A mechanism for healthy brain development

( Image: Shutterstock)
( Image: Shutterstock)

Scientists at UCLouvain have discovered that the balance between two proteins plays a decisive role in brain development. The study is published in theAmerican Association for the Advancement of Science’s (AAAS) prestigious journal Science Advances.

During embryonic development, cells continuously receive numerous stimuli to which they react via intracellular signals.

Stem cells must both multiply and produce neurons. A good balance between proliferation and differentiation is necessary to avoid uncontrolled stem cell multiplication, but also to ensure sufficient neuron production.

A key question is to understand how these multiple, sometimes opposing, signals interact to guide the behavior of our cells in a coherent way to form healthy organs and individuals.

Alexia Cossard and two members of Prof. Yves Jossin’s laboratory at UCLouvain’s Institut des Neurosciences have demonstrated that, during brain development, a key interaction between MKL/SRF and Bcl6n proteins is decisive in ensuring the proper growth and positioning of brain cells.

In concrete terms, these two proteins induce opposite choices in the behavior of progenitor cells - which are not yet showing signs of differentiation - when they have to decide whether to multiply or produce neurons, but also whether to move within the tissue. What’s more, when these proteins meet, they cancel each other out. The result is an equilibrium resulting from a trial of strength between them.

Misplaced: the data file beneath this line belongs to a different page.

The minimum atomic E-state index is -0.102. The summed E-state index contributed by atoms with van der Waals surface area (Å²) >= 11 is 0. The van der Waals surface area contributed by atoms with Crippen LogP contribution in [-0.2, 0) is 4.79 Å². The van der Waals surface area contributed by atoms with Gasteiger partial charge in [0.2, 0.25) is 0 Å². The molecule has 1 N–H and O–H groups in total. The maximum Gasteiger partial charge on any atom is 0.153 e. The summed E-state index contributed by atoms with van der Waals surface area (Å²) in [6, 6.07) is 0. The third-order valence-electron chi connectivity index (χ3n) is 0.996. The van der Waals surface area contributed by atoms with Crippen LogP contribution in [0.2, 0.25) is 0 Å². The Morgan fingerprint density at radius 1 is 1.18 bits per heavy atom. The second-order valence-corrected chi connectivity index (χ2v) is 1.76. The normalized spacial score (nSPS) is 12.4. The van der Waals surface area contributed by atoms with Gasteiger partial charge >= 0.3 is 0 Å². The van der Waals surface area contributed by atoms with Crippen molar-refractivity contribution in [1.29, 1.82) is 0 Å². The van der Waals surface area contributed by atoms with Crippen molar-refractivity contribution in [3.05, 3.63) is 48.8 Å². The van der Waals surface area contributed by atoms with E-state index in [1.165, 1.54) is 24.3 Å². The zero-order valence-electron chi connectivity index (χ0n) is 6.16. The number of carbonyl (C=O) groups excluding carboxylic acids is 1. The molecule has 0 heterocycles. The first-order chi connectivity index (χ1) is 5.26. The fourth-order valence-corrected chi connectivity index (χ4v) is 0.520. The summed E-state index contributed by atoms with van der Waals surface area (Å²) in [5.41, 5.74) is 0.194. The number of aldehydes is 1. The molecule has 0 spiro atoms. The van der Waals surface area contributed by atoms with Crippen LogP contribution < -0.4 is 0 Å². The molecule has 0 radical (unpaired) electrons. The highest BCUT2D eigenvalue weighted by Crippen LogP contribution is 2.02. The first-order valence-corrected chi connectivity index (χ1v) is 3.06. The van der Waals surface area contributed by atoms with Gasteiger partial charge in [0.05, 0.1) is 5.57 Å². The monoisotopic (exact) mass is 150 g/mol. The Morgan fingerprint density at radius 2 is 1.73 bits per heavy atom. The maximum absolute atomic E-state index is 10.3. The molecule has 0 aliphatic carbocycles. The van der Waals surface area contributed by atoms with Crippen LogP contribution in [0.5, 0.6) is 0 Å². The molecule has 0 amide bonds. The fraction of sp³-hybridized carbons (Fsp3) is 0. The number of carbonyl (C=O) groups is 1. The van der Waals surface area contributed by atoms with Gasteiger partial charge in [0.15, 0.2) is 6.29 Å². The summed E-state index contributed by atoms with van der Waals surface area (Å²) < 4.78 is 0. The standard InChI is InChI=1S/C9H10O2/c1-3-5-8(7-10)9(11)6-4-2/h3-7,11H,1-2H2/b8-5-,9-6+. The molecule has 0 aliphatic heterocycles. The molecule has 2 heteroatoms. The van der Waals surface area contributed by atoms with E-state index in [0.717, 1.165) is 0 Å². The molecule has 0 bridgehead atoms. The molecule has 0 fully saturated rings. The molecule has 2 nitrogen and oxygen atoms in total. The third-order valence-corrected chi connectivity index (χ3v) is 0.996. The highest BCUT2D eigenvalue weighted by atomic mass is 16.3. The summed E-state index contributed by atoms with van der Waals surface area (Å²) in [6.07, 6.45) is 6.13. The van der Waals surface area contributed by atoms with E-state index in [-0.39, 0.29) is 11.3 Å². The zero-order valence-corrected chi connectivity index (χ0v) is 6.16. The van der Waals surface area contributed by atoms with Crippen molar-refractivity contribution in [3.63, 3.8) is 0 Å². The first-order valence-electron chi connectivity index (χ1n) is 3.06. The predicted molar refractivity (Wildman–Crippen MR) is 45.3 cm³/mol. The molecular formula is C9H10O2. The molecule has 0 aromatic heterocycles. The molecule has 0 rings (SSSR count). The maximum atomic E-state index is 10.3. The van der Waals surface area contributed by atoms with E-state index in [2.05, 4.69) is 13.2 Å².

Cells have several regulatory mechanisms to act in a controlled way. For example, stem cells receive numerous proliferation signals, and experimental models have shown that Bcl6 is a "global regulator", as it prevents the cell from responding to several of these signals. On the other hand, Bcl6 must be controlled. MKL/SRF then comes into play, inhibiting Bcl6 while Bcl6 also inhibits SRF. This mechanism, in which two signals inhibit each other, tilts the balance between choosing to multiply or differentiate into a neuron.

Yet we know that disturbances in these processes can contribute to health problems such as microcephaly, epilepsy, mental retardation and other brain disorders.

The researchers believe that this discovery could pave the way for new approaches to the diagnosis and treatment of brain diseases in children. Furthermore, the study of this mechanism in the adult brain, but also during the formation and function of other tissues, as well as in cancer cells, could lead to a better understanding of the general mechanisms of differentiation and proliferation control.

The study was published in the prestigious American scientific journal Science Advances, underlining its importance in the biomedical field.